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Printing Industry Exchange (printindustry.com) is pleased to have Steven Waxman writing and managing the Printing Industry Blog. As a printing consultant, Steven teaches corporations how to save money buying printing, brokers printing services, and teaches prepress techniques. Steven has been in the printing industry for thirty-three years working as a writer, editor, print buyer, photographer, graphic designer, art director, and production manager.

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Custom Printing: A Movie Standee Production Case Study

After seven years of installing standees at movie theaters, I received contact information for a potential print brokering client who needed standees both printed and installed. This was an intriguing opportunity, since I have experience in buying and selling commercial printing, as well as an understanding of the marketing goals and graphic techniques involved in producing large format print signage.

So I did some preliminary work prior to approaching my potential client. I checked out his website to see what kind of films he had produced, and I contacted one of the designers of the movie standees my fiancee and I had been installing.

Regarding the standee design studio I approached, I chose this particular vendor for a few reasons.

  1. After seeing this company’s corporate logo on labels on the backs of standees for seven movie studios over a seven-year period, I was highly impressed. This company was established and its promotional design work was well regarded by a substantial number of movie studios.
  2. I also relied upon my own eyes and marketing knowledge. I had checked out the design studio’s website, and I thought the graphic design work was both aesthetically superior and persuasive from a marketing standpoint.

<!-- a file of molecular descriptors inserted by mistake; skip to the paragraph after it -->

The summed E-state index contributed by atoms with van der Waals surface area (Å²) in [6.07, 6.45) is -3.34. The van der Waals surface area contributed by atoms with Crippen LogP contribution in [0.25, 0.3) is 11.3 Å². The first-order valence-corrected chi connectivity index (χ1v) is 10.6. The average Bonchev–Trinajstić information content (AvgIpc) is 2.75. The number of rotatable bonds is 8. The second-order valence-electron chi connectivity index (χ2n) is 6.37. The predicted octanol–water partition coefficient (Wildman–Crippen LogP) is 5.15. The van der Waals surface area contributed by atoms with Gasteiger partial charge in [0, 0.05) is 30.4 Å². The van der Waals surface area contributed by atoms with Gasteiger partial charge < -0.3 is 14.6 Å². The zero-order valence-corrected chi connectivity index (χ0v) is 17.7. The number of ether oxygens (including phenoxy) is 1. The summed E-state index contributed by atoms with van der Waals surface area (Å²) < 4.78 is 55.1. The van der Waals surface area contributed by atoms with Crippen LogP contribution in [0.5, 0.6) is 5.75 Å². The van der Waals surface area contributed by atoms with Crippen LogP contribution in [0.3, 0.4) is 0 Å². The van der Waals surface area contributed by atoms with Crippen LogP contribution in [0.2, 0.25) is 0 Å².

3. It just so happens that my potential printing client’s office is a twenty-minute drive from this design studio. Although I am on the East Coast, both my client and the design studio are almost next to one another on the West Coast. Therefore, I will be able to get my client’s immediate approval (or disapproval) of the firm for his own specific standee-creation needs based on his having met the principals of the firm and having seen their work, not only online on their website but also in person.
  4. I also chose this design studio because of its primary focus on marketing and movie standees. I know a lot of the printers on the East Coast that could do the same job (if I provided them with the specifications), but I wanted a firm for which standee design is a daily venture, a firm that will know how to design the most effective marketing products while containing costs.
  5. I knew the standee design firm would understand the steps following print production and finishing. They would be able to package the standees and ship them to movie theaters. More importantly, they would know how to get movie theaters to accept delivery of the standees, and they would understand the process of merchandising (installing the standees in the theaters). What they couldn’t do they could subcontract. Or at least they could provide advice regarding all aspects of the process. In fact, they happen to work with the company for which my fiancee and I install standees in movie theaters, and they also work with a number of competing installers.

My Assumptions Regarding the Client

I have only had minimal contact with the prospective client to date. However, I have seen his website, and I understand that in comparison to the design studio’s other clients, he may require only a short press run. Granted, this is an assumption. However, I know that the movie standees my fiancee and I install are shipped to hundreds of (or more) movie theaters across the country because we often receive the delivery manifests.